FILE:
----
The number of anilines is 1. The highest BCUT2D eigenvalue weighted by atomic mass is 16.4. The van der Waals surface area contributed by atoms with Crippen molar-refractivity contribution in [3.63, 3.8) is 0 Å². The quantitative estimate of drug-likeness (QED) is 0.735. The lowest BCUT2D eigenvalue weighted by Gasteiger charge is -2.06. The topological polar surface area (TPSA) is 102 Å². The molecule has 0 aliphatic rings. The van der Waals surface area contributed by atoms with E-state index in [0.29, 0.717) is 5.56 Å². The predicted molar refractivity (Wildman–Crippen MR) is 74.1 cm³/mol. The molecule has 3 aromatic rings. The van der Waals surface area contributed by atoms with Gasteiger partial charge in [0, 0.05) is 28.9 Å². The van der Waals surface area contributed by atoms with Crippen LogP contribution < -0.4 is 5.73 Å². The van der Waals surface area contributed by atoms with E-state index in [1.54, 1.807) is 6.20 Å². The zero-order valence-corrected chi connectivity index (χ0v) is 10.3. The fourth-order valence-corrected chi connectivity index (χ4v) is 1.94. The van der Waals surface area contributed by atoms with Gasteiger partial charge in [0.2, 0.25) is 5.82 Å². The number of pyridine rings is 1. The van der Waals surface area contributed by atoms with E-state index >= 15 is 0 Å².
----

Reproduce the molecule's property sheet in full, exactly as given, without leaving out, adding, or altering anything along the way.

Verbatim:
The number of anilines is 1. The highest BCUT2D eigenvalue weighted by atomic mass is 16.4. The van der Waals surface area contributed by atoms with Crippen molar-refractivity contribution in [3.63, 3.8) is 0 Å². The quantitative estimate of drug-likeness (QED) is 0.735. The lowest BCUT2D eigenvalue weighted by Gasteiger charge is -2.06. The topological polar surface area (TPSA) is 102 Å². The molecule has 0 aliphatic rings. The van der Waals surface area contributed by atoms with E-state index in [0.29, 0.717) is 5.56 Å². The predicted molar refractivity (Wildman–Crippen MR) is 74.1 cm³/mol. The molecule has 3 aromatic rings. The van der Waals surface area contributed by atoms with Gasteiger partial charge in [0, 0.05) is 28.9 Å². The van der Waals surface area contributed by atoms with Crippen LogP contribution < -0.4 is 5.73 Å². The van der Waals surface area contributed by atoms with E-state index in [1.54, 1.807) is 6.20 Å². The zero-order valence-corrected chi connectivity index (χ0v) is 10.3. The fourth-order valence-corrected chi connectivity index (χ4v) is 1.94. The van der Waals surface area contributed by atoms with Gasteiger partial charge in [0.2, 0.25) is 5.82 Å². The number of pyridine rings is 1. The van der Waals surface area contributed by atoms with E-state index >= 15 is 0 Å².